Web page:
“In art, depictions of urban landscapes are common since antiquity, and one is constantly reminded of city life. But the city is not only made up of physical building, streets, and squares. It also carries its own history in the form of memories and stories. Together they become interweaved into a soul and identity that gives the city meaning.”

Gothenburg Museum of Art.

Two weeks ago I was travelling in Sweden, where I spent some time perusing Gothenburg’s (ab fab) Museum of Art. The extract above is taken from one of the main exhibitions, which explores urban landscapes and piqued my interest. So much so that I decided to write this post, in which I casually explore what music tells us about some cities that are important to me.

The first song on our sojourn is “Amsterdam”, which has been my home for several years. As many of you probably know, Amsterdam has a unique vibe. In some ways Amsterdam’s bad weather adds to its charm, as the following music video alludes (NB: If you watch carefully at the begining of the video, there is a reference to Amsterdam’s street network).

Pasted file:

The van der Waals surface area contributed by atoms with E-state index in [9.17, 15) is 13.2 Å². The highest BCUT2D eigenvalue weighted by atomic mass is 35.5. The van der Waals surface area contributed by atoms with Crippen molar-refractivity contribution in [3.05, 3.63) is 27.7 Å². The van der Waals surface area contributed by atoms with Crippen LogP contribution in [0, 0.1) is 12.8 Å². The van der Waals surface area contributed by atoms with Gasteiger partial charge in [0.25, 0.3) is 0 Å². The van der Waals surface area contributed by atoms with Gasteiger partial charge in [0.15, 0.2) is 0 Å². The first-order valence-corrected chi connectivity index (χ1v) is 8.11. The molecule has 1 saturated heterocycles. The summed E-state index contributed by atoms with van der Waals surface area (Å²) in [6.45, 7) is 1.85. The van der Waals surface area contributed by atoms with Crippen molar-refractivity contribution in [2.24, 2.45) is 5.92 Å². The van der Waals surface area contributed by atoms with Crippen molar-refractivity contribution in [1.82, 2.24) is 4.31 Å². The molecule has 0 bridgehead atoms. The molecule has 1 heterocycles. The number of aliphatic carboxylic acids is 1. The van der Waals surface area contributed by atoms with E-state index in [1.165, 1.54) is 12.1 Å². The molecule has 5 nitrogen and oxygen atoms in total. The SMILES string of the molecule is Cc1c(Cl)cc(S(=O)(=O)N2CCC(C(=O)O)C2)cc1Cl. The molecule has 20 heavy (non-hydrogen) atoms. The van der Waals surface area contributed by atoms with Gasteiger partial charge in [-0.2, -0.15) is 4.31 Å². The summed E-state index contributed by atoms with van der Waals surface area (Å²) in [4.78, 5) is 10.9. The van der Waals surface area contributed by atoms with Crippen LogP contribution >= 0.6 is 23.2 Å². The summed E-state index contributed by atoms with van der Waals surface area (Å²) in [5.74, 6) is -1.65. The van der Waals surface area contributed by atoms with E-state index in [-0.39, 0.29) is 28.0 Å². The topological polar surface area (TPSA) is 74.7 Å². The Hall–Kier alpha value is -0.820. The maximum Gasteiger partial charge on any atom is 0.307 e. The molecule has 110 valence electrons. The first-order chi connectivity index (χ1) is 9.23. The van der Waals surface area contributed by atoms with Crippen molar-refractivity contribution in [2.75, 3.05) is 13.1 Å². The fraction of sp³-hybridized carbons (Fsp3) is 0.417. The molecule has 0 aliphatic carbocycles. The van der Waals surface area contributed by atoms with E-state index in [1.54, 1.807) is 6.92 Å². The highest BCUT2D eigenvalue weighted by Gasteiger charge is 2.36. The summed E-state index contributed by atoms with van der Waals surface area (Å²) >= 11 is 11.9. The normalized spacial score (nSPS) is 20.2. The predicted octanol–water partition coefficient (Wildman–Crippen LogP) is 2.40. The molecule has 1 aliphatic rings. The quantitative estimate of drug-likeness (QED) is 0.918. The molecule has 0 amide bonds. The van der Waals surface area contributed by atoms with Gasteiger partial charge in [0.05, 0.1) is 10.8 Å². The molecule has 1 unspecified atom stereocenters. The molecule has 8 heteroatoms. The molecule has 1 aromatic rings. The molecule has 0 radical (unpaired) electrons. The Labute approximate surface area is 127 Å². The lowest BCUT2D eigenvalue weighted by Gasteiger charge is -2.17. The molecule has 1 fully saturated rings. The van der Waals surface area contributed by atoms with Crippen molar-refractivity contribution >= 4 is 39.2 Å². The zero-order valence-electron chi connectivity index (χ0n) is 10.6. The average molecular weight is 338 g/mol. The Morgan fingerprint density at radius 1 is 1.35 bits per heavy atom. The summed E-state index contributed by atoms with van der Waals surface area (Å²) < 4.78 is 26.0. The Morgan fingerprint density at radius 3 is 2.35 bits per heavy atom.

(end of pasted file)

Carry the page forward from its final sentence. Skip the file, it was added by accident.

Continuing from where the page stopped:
This song mixes wanderlust fairy-tale with urban grit. Flower-lined canals, cobblestone streets, and the “howling wind, she takes everything”. Amsterdam’s personality has other dark sides; “she’ll follow me down every street, no matter what my crime.” Even so, the city remains “easy on the eye.”

I’ll soon be moving back to Australia, which is the birthplace of “Depreston” by Courtney Barnett. Warning: This is a dry, lilting, melancholic tale of house-hunting in unaffordable cities, specifically Melbourne. I love it to pieces, just like my two baby nieces (NB: My preferred gender-neutral term “nibbling” unfortunately didn’t rhyme).

Underpinning Depreston is a wry contempt for the absurd cost of housing: “if you’ve got a spare half a million, you could knock it down, and start re-building”. The opening verse also provides intuitive insight into the key trade-off in urban economics (proximity versus price), warming the cockles of my cold ol’ homo economicus heart:

You said we should look out further
I guess it wouldn’t hurt us
We don’t have to be around all these coffee shops.
Now we’ve got that percolator
Never made a latte greater
I’m saving 23 dollars a week.